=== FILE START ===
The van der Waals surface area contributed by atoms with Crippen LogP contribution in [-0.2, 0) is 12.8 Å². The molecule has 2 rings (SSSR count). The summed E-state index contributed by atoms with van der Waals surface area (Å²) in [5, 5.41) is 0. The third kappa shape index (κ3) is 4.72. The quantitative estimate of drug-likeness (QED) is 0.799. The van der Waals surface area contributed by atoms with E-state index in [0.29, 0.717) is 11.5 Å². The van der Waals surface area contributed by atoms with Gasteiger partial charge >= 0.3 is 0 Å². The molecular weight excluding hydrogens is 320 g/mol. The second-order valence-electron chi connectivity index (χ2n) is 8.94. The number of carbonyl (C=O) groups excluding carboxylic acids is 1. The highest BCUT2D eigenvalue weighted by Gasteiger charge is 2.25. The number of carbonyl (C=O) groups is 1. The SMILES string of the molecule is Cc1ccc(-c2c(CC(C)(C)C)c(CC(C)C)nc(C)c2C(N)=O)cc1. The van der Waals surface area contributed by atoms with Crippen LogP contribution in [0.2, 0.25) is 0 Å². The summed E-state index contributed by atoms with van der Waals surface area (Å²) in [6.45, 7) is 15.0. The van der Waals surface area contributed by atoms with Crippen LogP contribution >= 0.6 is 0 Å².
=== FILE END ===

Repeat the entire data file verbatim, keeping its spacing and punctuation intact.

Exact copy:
The van der Waals surface area contributed by atoms with Crippen LogP contribution in [-0.2, 0) is 12.8 Å². The molecule has 2 rings (SSSR count). The summed E-state index contributed by atoms with van der Waals surface area (Å²) in [5, 5.41) is 0. The third kappa shape index (κ3) is 4.72. The quantitative estimate of drug-likeness (QED) is 0.799. The van der Waals surface area contributed by atoms with E-state index in [0.29, 0.717) is 11.5 Å². The van der Waals surface area contributed by atoms with Gasteiger partial charge >= 0.3 is 0 Å². The molecular weight excluding hydrogens is 320 g/mol. The second-order valence-electron chi connectivity index (χ2n) is 8.94. The number of carbonyl (C=O) groups excluding carboxylic acids is 1. The highest BCUT2D eigenvalue weighted by Gasteiger charge is 2.25. The number of carbonyl (C=O) groups is 1. The SMILES string of the molecule is Cc1ccc(-c2c(CC(C)(C)C)c(CC(C)C)nc(C)c2C(N)=O)cc1. The van der Waals surface area contributed by atoms with Crippen LogP contribution in [0.2, 0.25) is 0 Å². The summed E-state index contributed by atoms with van der Waals surface area (Å²) in [6.45, 7) is 15.0. The van der Waals surface area contributed by atoms with Crippen LogP contribution >= 0.6 is 0 Å².